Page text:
4. Exemption from registerin­g your offering limits you as to who you can solicit. Any offering to the general public keeps you from qualifying for an exemption and, if you haven’t registered your offering, constitute­s a violation of the securities laws. THIS INCLUDES SOLICITING FILM INVESTMENT­S ON THE INTERNET.

5. Offshore structures are used to take advantage of favorable tax laws to minimize the tax bite on any profits. I’m sure Jeff isn’t suggesting participat­ing in some kind of tax fraud (yours or an investor’s­) by not reporting income. That’s just major trouble.

It’s folly to attempt to fund film production without the aid of a veteran experienced in both securities and production legal areas. The massive time and effort you’ll save and the valuable business guidance is well worth the expense.”

"Ready-to-Shoot" (I love when I hear/read this)

What you’re about to read is a response I posted on Linkedin. The post I read was about people wanting to start a specific group for “ready-to-go” projects.

**This is a great idea, in theory. There are a great number of people here who claim they have a project that is “ready to go.” So with all due respect to those who know, I would suggest you make it very clear what “ready to go” actually means. First, if you have already done the legal legwork necessary to make a real/commercially viable motion picture or entertainment product, then your attorney will most likely (hopefully) have told you something similar to what Mr Levitan’s post says. Which means you have to be very careful as to how you “advertise” that you’re seeking funding. Because doing so on the internet is illegal and when the Feds are done with the big boys, they will start cracking-down on those soliciting funds on the internet. (Ask your lawyer, this is not legal advice, but it is advice that I have received on several occasions)

Then we move on to what it meas to actually be “ready to go.”  Do you have a complete package or do you just have a script and a budget?  A truly COMPLETE film package means upon clearing escrow you either shoot tomorrow or you’re ready to call everyone on your list and tell them they need to show up on your (already established) shoot date.

I got an inquiry from a fella recently that said he needed my help because he had a project “ready to go” that had Johnny Depp attached. (can you imagine the likelihood of this?) He requested an immediate phone call because he “needed to close this deal in two weeks.” I said that I wouldn’t even schedule a phone call until I saw some paper on Depp. If you truly had this, the rest would be pretty easy and every time I’ve heard that someone “has” Depp on board, they don’t.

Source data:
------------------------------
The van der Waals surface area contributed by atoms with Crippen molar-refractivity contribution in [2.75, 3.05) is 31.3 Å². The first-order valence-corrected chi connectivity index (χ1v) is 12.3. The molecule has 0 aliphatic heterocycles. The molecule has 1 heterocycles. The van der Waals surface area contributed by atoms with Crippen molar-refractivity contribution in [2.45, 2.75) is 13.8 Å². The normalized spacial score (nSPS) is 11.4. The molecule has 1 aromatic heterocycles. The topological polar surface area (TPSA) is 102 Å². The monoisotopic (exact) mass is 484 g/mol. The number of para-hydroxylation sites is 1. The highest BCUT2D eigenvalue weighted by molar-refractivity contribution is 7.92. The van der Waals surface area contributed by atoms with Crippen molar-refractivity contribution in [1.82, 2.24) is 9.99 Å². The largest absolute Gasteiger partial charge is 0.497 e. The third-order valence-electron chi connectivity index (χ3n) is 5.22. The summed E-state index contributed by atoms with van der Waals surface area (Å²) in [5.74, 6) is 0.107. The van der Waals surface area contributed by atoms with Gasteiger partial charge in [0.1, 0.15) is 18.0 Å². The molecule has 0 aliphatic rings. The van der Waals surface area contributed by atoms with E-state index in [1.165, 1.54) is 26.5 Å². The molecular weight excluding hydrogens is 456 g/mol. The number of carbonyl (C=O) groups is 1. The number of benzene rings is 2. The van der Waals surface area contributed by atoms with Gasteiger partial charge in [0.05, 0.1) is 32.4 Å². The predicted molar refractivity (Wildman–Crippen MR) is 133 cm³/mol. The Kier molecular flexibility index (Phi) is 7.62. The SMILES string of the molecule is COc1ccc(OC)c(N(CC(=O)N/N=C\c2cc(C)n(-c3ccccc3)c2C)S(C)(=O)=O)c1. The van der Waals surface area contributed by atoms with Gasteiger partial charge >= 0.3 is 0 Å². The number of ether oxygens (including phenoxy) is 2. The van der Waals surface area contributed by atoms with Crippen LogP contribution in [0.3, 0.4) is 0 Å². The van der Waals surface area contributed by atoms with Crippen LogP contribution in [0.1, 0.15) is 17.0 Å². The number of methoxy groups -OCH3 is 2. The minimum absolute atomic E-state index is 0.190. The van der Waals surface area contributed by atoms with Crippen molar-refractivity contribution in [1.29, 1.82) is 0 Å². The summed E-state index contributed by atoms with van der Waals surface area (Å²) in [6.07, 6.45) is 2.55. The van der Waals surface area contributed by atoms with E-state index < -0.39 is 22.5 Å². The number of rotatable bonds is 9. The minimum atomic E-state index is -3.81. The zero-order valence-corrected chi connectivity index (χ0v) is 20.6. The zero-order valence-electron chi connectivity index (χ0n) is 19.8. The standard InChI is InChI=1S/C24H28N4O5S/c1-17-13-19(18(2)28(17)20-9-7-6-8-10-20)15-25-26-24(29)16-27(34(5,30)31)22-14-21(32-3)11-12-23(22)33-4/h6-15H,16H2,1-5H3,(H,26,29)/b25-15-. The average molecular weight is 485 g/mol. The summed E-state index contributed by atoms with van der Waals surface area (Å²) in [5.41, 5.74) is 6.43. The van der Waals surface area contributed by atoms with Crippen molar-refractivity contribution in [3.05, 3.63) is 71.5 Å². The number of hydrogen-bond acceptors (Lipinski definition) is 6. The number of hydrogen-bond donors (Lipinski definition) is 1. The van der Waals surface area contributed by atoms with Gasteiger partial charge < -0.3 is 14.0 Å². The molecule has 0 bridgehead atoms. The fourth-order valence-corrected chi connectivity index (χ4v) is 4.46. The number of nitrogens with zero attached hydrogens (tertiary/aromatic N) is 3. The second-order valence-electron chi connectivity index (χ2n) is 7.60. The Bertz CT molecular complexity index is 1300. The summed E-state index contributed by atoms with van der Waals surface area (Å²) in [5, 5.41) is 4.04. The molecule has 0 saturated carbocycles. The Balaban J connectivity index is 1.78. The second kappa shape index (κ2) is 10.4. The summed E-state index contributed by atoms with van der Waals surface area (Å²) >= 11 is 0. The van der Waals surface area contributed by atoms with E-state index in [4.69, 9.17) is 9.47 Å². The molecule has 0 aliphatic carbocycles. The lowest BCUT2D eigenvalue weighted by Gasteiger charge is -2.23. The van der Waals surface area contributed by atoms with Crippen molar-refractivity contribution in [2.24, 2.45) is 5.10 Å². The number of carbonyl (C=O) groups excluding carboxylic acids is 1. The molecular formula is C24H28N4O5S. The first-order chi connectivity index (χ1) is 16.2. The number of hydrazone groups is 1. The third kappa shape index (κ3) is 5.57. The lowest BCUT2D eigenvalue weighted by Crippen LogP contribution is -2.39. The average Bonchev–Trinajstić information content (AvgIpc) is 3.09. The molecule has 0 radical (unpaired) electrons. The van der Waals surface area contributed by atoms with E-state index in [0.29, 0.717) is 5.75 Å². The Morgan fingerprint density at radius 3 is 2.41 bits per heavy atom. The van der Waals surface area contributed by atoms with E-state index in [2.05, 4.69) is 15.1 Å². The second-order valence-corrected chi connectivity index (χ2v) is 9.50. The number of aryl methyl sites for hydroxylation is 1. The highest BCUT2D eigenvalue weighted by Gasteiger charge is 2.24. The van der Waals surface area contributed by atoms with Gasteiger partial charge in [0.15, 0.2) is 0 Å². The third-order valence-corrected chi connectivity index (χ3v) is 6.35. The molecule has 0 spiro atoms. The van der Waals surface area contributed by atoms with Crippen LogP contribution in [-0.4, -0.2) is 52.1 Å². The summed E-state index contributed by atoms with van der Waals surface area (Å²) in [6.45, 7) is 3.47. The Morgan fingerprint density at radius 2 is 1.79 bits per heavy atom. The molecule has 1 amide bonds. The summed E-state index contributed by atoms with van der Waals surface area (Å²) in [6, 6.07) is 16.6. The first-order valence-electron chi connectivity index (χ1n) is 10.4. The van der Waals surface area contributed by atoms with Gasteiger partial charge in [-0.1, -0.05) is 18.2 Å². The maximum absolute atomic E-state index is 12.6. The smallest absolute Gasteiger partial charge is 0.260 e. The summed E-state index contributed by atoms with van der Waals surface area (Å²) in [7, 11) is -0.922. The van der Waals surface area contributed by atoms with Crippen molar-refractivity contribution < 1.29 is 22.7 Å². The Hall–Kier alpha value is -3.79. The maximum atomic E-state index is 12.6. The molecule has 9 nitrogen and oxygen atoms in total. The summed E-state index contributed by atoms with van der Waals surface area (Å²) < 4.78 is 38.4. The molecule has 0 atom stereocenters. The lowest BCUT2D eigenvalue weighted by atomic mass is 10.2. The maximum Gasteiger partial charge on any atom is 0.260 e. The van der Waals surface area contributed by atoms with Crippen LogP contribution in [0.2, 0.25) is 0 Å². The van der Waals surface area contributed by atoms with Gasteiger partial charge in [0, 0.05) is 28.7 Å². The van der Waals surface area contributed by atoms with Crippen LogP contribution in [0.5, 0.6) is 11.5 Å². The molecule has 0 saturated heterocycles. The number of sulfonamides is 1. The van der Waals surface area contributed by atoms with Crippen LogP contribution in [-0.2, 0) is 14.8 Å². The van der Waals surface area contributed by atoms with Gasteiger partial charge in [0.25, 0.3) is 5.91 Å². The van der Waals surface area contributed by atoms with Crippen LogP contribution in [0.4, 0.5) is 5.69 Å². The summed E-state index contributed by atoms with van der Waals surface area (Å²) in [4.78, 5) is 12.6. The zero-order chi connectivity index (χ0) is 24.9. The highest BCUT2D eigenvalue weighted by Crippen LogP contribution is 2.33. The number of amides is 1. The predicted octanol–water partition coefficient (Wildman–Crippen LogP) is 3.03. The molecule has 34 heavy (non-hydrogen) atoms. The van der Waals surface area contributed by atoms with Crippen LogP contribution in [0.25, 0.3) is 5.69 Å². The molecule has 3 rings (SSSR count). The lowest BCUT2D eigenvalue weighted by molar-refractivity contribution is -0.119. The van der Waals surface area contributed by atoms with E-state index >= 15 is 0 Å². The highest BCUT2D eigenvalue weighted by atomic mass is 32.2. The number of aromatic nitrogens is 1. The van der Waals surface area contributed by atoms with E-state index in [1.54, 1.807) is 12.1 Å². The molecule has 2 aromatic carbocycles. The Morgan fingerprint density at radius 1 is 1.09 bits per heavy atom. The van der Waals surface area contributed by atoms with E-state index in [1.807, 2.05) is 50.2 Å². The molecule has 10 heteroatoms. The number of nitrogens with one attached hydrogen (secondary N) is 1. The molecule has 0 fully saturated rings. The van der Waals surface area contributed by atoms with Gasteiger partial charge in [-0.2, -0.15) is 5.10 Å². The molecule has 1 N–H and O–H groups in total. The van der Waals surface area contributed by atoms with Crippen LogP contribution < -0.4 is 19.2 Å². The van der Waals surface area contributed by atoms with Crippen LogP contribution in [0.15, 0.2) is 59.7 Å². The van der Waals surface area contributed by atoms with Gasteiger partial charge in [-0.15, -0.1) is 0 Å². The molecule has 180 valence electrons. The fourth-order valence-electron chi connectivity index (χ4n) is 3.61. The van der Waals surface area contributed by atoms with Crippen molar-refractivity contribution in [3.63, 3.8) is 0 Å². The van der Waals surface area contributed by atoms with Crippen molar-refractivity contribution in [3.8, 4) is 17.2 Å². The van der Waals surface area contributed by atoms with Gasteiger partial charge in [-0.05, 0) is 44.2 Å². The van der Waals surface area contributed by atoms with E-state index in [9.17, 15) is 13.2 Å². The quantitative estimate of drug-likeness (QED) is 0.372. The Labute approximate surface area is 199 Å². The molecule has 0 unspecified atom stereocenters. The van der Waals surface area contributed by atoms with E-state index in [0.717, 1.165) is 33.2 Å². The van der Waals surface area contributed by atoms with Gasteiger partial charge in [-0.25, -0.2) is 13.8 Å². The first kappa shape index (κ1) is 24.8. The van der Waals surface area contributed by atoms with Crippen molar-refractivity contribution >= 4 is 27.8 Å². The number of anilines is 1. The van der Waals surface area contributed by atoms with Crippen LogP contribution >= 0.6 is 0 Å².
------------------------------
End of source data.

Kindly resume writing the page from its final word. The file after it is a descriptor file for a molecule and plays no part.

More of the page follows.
Not only was there no paper. (it was only an company letter “claiming” that Depp had read the script and was “excited” about the project…it wasn’t even from an agent, manager or attorney. At least not one that represents Johnny Depp.) So also in this “package” was the equivalent of a distribution deal memo (not a contract) 18 months old and a few other documents of that age or older. This “deal memo” also indicated the distribution fee of somewhere in the neighborhood of $9M. Remember…real distribution is paid for in some way or another. The really big deals, like the kind where Johnny Depp is in your movie, will have distribution in place before the movie is produced. That distribution will most likely be by one of the major companies and it will be paid for…right out of the budget of the film.

If you don’t have a distribution deal in place, do you think an investor will take you seriously? To roughly quote my buddy Tom Garrett, “Even if you know how to build the house who is going to sell it?”  (Sorry Tom, I know that wasn’t totally accurate, but the readers get the idea) Folks, these are examples of script packages that are not ready-to-go by any stretch of the imagination. There is a very long list of things required to be considered “ready-to-go.” If you don’t have all of them, the reason you’re having trouble finding funding is because you’re not ready. Or you’re talking to the wrong investors.